Season of Easter 2017 Sermons

Easter 5A: Where We Are Going

This sermon was preached on March 13, 2017, the Fifth Sunday of Easter. The readings were: Acts 7: 55-60; Psalm 31:1-5, 15-16; 1 Peter 2:2-10; John 14:1-14.

In the name of Jesus, amen.

"You know the way to where I am going." "I am the way, and the truth, and the life. No one comes to the Father except through me." "Anyone who has seen me has seen the Father. From now on you do know him and have seen him." These promises that Jesus makes in our gospel reading, taken from his farewell address in John, point not just to what would comfort the disciples through the crucifixion and resurrection and ascension of Jesus, but through their lives as disciples and their witness to Judea, Samaria, and to the ends of the earth. These promises were for those who would go on to be filled with the Holy Spirit and be the members of Christ's body in the world. So these promises are also for you. Where are we going? We are going to Jesus.

These promises are for you, sisters and brothers, because the world is confusing and it is difficult to know where to go. Awash in noise about products, about politicians, about wars and rumors of wars, we often stumble off of our own foundation and rest on lies and idols. We mistake our preferences for the call of the Spirit. We use our minds in separation from our hearts and our faith, building temples of ideals in which we pretend God is contained and limited. Our good intentions are twisted and pave the road to our own hell. There, the truth is denied, we act to defend our systems rather than our neighbor, and we destroy our enemies. There, in hell, we are twisted into the very mob who kill the prophets, and Jesus, and the saints who follow Christ. This is our human bondage, and Christ came to free us from it. So these promises are for you. We are going to Jesus, not to hell.

It is for you that Jesus died, and rose, and ascended into heaven. It is for you that Jesus promises to be our way, our truth, our life. It is for you that Jesus lived and died and rose and ascended, to be the one whose Spirit descends upon us and frees us from hate and fear. This freedom, the freedom we have in the Holy Spirit, is not to serve ourselves and our desires. Instead of indulging in the bondage to hell which we have so often preferred, the Holy Spirit of Jesus comes to us to walk us down the way of Jesus, to show us the truth of Jesus, to give us the life of Jesus. The life of Jesus takes a definite shape in us, as the Holy Spirit shows us the Father through Jesus Christ the Son, and we become the body of the risen Christ who still suffers and dies innocent. That is the promise of Jesus for you. We are going to Jesus, together.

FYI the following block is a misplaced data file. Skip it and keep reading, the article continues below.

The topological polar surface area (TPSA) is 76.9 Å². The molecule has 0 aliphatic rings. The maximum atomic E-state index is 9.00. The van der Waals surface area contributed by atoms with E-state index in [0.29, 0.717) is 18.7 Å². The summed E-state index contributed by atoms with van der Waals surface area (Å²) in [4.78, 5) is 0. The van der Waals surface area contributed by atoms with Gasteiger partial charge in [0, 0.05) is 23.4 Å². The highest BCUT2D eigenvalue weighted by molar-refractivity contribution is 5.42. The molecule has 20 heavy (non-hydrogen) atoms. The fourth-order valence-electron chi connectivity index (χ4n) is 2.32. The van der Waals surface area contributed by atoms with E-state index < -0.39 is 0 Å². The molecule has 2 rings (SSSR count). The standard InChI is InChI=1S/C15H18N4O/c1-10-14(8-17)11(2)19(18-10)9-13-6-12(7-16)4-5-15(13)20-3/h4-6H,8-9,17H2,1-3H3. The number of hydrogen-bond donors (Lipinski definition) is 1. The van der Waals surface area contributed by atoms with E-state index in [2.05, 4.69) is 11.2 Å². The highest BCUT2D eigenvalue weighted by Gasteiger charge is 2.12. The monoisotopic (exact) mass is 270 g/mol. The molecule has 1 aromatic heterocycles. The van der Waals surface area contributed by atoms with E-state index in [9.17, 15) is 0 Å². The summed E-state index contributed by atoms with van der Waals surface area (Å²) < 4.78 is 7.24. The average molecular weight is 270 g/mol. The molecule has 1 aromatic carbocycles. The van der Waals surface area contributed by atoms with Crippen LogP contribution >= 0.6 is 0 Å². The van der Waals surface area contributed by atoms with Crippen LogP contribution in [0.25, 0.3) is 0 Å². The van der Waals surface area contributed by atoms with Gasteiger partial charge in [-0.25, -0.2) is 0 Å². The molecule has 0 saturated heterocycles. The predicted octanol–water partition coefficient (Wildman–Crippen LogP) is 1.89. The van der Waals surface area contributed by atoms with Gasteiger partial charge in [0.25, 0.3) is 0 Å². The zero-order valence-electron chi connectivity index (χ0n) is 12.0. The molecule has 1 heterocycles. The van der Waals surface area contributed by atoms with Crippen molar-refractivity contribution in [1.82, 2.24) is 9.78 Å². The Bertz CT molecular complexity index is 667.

It is for you that we hear in our first reading of Stephen the deacon and martyr. Here is one who, like Jesus, is filled with the Holy Spirit, not because of what he has done but because of the promise which dwells in him. Here is one who, like Jesus, is driven out of the city to be murdered. Here is one who, like Jesus, commends his innocent spirit to God in death - though note that Stephen commends it to Jesus, the one in whom he has seen the Father. And so Stephen, having been freed from captivity to hell, is led by the Spirit in the way of Jesus. The way of Jesus on earth is always the way of the cross, because the mob of death and hell and devil and power and purity and control has always persecuted those who are filled with God's Holy Spirit. Stephen testifies, at the moment his murder become certain, that he sees in his cross-shaped witness the glory of God and Jesus in foremost position in the kingdom. And this promise is for you. We are also going to Jesus, with the saints who have gone before us.

It is for you, my sisters and brothers, because the world is a terrifying and cruel place and we are a terrifying and cruel people. We lynch each other. We stone each other to death. We do not hear and love and defend our neighbor as ourselves. We do not forgive as we have been forgiven. We war upon our enemies, we prey upon the weak, we profit by abusing the poor. We hide behind heritage, behind piety and prayer, behind our relationships and our good works. Yet God sends the prophets, the saints, the martyrs, the Holy Spirit in every time and place. God never tires of working love, forgiveness, healing, and reconciliation. God never tires of smashing our idols and destroying our hell. God never tires of filling us with the Holy Spirit, of appearing in Jesus Christ, of showing us God's own glory. God will never tire of being our way, and our truth, and our life. Our way is the way of the cross. Our truth is the truth of the cross. Our life is the death of the cross. That promise is for you, because we are going to Jesus, who died and is risen and will come again.